We performed a systematic review of the literature on the utility of stroke and explored the impact of the study population and the elicitation method on the utility estimates. We compared these estimates with utilities obtained by the EuroQol classification system.
We searched the literature using the electronic databases of MEDLINE 1966–2000 (US National Library of Medicine, Bethesda, Md), the Web of Science 1988–2000 (Institute of Scientific Information), and the Cochrane Library (issue 4, 2000. Oxford, UK: Update Software), using the following search terms: stroke, cerebrovascular accident, cerebral arterial diseases, cerebrovascular disorders, cerebral thrombosis, carotid artery thrombosis, Wallenberg syndrome, cerebral hemorrhage, cerebral hematoma, apoplexy, hemiplegia, and hemiparesis. These terms were combined with the following terms: utility, quality of life, decision analysis, cost-benefit analysis, cost-effectiveness analysis, and cost-utility analysis.
We examined the reference lists of all included articles for other relevant references. Furthermore, we contacted experts in the field to obtain published or unpublished studies reporting assessments of utilities for stroke.
Articles were included if utilities for stroke had been elicited. The articles were required to include the following in the Methods section: (1) a description of the study population and (2) a description of the method of utility elicitation. The first author did the first selection of articles through the electronic databases. The exclusion criteria were applied by 2 authors (P.N.P. and P.P.W.), who also abstracted the information, mutually independent and blinded. Disagreements were resolved through discussions. We grouped the articles according to the study population into the following categories: healthy participants, patients at risk for stroke, or stroke survivors.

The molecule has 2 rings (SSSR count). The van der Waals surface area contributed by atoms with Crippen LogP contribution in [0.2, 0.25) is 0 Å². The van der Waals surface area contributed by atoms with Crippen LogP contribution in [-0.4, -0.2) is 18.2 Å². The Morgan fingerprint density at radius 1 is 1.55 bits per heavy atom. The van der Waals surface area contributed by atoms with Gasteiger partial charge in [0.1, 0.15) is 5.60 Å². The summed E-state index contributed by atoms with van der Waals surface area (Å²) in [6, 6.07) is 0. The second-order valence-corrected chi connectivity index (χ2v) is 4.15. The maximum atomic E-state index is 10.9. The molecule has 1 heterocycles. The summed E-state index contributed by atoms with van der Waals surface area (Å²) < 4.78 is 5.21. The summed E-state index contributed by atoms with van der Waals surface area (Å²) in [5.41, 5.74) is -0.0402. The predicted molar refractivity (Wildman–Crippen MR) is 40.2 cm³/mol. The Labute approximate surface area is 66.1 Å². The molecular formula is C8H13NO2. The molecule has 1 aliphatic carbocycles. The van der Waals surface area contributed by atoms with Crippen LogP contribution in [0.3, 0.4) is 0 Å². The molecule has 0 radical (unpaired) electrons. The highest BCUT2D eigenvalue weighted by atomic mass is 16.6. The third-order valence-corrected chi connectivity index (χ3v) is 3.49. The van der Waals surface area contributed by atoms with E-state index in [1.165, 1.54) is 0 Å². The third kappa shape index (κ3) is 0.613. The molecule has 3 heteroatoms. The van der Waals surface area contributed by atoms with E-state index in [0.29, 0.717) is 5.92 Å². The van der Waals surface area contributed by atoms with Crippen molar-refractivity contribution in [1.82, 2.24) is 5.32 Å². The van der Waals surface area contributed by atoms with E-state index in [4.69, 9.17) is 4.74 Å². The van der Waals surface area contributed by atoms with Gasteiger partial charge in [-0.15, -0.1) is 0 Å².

The utilities for major as well as minor disability after stroke were examined. These 2 states were distinguished by the modified Rankin Scale.10 Minor stroke corresponded to Rankin Scale grade 2 to 3 (minor or moderate handicap; some or significant restrictions in lifestyle), and major stroke corresponded to Rankin Scale grade 4 to 5 (moderately severe or severe handicap; precludes independent existence). If stroke survivors were asked to value their own health state, we sought to obtain information about the degree of disability of these patients. We matched the health states used in the included publications as much as possible with those described above. However, we included the utility in the “unspecified stroke” category whenever the degree of severity had not been specified. If utilities in 1 study were assessed among 2 or more groups of participants, the group size–weighted mean of these utilities was taken.
It is incorrect to compare a utility assessed with the use of death as the lower reference point with a utility that uses another lower reference point. The same holds true for an upper reference point other than perfect health. Therefore, when death was not assigned a utility of 0 or perfect health was not assigned a utility of 1, utilities were normalized according to the following: Mean utilities weighted for sample size were calculated for each study population (healthy participants, patients at increased risk for stroke, and stroke survivors) and for each elicitation method (viz, TTO, SG, VAS, HUI, EuroQol).
Additionally, the authors scored the EuroQol according to the health state described by the modified Rankin Scale for both major and minor stroke.10
A total of 23 articles satisfied our criteria. The main characteristics of the included studies are displayed in Table 1⇓. Most authors used the TTO or the SG; others used the VAS, HUI, or EuroQol. Many participants were at risk for stroke and generally middle-aged or older, with a slight male dominance.